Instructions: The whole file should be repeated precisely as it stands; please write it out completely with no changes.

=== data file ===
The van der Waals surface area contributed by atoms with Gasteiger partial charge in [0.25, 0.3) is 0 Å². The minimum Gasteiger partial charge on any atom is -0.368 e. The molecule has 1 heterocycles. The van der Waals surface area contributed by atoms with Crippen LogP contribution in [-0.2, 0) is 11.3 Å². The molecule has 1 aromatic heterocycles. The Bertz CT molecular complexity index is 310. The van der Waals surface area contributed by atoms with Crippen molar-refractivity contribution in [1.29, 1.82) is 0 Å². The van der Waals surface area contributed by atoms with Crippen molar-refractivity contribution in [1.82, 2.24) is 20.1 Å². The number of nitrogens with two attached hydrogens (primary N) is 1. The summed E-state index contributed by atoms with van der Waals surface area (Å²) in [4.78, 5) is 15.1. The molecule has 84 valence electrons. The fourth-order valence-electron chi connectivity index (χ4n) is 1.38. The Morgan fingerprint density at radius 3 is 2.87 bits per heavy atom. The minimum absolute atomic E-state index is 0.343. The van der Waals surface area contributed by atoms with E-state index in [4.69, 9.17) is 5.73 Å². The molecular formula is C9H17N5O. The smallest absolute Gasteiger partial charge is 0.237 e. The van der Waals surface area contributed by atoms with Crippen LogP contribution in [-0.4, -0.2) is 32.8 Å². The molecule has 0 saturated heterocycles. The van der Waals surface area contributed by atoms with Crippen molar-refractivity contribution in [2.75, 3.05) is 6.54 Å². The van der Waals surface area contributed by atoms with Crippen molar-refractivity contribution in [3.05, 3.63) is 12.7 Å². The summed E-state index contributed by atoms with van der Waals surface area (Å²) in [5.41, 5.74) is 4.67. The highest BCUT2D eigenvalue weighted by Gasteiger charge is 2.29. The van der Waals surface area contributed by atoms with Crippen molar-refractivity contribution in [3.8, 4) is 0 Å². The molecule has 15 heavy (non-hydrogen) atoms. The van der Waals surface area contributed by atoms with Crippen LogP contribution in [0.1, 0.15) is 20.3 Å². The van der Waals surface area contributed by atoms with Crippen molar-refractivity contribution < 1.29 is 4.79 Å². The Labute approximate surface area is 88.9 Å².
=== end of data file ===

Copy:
The van der Waals surface area contributed by atoms with Gasteiger partial charge in [0.25, 0.3) is 0 Å². The minimum Gasteiger partial charge on any atom is -0.368 e. The molecule has 1 heterocycles. The van der Waals surface area contributed by atoms with Crippen LogP contribution in [-0.2, 0) is 11.3 Å². The molecule has 1 aromatic heterocycles. The Bertz CT molecular complexity index is 310. The van der Waals surface area contributed by atoms with Crippen molar-refractivity contribution in [1.29, 1.82) is 0 Å². The van der Waals surface area contributed by atoms with Crippen molar-refractivity contribution in [1.82, 2.24) is 20.1 Å². The number of nitrogens with two attached hydrogens (primary N) is 1. The summed E-state index contributed by atoms with van der Waals surface area (Å²) in [4.78, 5) is 15.1. The molecule has 84 valence electrons. The fourth-order valence-electron chi connectivity index (χ4n) is 1.38. The Morgan fingerprint density at radius 3 is 2.87 bits per heavy atom. The minimum absolute atomic E-state index is 0.343. The van der Waals surface area contributed by atoms with E-state index in [4.69, 9.17) is 5.73 Å². The molecular formula is C9H17N5O. The smallest absolute Gasteiger partial charge is 0.237 e. The van der Waals surface area contributed by atoms with Crippen LogP contribution in [-0.4, -0.2) is 32.8 Å². The molecule has 0 saturated heterocycles. The van der Waals surface area contributed by atoms with Crippen molar-refractivity contribution in [2.75, 3.05) is 6.54 Å². The van der Waals surface area contributed by atoms with Crippen molar-refractivity contribution in [3.05, 3.63) is 12.7 Å². The summed E-state index contributed by atoms with van der Waals surface area (Å²) in [5.41, 5.74) is 4.67. The highest BCUT2D eigenvalue weighted by Gasteiger charge is 2.29. The van der Waals surface area contributed by atoms with Crippen molar-refractivity contribution in [3.8, 4) is 0 Å². The molecule has 15 heavy (non-hydrogen) atoms. The van der Waals surface area contributed by atoms with Crippen LogP contribution in [0.1, 0.15) is 20.3 Å². The van der Waals surface area contributed by atoms with Crippen molar-refractivity contribution < 1.29 is 4.79 Å². The Labute approximate surface area is 88.9 Å².